So, I am renewing my CILIP membership for this year. I should point out that this is mainly because my employer is paying for it, along with my SLA membership – they’re good like that! If that wasn’t the case, I certainly wouldn’t be able to stay a member of both. I would have had a tough choice to make over which membership to pay for, and I think I would have gone for SLA. SLA are cheaper, and I actually think that SLA membership is better value for money. They may be based overseas, but (probably because of that) they put a lot of effort into arranging ways for their members to network which don’t rely on face-to-face meetings. They also make an awful lot of resources available to members online. I think that’s something CILIP could learn from – as I’m sure anyone who’s ever complained about the lack of CILIP resources outside of London would agree!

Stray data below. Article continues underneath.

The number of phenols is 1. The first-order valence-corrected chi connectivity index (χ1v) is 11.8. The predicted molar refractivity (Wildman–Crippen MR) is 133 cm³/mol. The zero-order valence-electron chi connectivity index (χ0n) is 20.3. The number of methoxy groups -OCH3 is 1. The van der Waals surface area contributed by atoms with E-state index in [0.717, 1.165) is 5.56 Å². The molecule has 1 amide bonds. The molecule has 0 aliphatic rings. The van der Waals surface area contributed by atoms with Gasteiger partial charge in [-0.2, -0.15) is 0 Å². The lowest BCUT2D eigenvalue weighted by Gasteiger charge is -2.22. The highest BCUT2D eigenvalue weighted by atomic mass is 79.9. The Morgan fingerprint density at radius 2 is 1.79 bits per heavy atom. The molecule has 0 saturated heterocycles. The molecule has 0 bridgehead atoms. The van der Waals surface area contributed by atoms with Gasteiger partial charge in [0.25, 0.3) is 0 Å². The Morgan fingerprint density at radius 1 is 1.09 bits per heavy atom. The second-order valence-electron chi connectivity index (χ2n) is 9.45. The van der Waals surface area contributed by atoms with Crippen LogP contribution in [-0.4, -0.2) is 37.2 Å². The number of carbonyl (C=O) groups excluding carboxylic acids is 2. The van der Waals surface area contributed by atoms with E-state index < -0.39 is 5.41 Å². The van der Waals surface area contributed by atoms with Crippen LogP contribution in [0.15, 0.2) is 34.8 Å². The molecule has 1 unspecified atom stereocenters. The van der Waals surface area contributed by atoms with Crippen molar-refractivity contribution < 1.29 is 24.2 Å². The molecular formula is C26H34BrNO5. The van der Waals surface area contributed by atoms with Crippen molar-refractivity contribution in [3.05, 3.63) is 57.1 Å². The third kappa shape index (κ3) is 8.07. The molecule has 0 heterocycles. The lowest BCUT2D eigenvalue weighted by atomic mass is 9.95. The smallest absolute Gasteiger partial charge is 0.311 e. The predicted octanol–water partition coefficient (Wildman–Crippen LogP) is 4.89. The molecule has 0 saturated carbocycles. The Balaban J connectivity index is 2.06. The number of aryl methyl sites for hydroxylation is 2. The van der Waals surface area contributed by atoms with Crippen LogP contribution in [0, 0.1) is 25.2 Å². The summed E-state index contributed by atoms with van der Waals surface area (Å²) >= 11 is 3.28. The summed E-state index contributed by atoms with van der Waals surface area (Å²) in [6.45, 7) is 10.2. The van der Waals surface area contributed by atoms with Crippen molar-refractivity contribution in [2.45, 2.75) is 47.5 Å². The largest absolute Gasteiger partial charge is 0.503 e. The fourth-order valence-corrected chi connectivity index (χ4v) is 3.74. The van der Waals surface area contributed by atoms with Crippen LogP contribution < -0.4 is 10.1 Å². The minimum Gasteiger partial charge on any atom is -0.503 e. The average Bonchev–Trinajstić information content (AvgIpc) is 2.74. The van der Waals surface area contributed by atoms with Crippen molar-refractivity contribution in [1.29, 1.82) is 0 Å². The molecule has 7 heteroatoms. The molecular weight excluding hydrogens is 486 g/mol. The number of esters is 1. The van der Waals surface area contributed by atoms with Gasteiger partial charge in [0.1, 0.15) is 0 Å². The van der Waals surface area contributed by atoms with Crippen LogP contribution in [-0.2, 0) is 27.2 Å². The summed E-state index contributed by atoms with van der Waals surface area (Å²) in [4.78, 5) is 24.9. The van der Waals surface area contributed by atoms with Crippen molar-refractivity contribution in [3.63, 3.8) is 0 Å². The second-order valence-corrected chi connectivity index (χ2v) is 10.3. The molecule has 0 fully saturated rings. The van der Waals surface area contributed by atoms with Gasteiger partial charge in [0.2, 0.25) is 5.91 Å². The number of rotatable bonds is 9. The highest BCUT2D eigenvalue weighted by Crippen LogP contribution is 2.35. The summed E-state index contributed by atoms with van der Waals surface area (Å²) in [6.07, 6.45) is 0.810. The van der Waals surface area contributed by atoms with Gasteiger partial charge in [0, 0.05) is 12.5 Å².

I’d be interested to hear what others make of all this – anyone already let their CILIP membership lapse, due to cost or lack of membership benefits?

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7 comments on “CILIP membership

  1. Hi there,

    If you’d like to see how the membership fees have changed over the last few years (as you say) then DM me your email on Twitter (@CILIPinfo) and i’ll scan and send you some tables from old editions of Gazette.

    Which is of course a benefit of CILIP membership in itself :-)

    Richard Hawkins
    CILIP Information & Advice Team

  2. There was def. a wider scale when I did my graduate traineeship – Gray’s paid for my membership then and the following year, when they shifted to the 18k+ in one band model, I was a student and paid student rates. (although, if memory serves me, City – or something through City – had some sort of offer for a year’s free student membership that I couldn’t take up because I’d already got my membership.)

  3. Great post!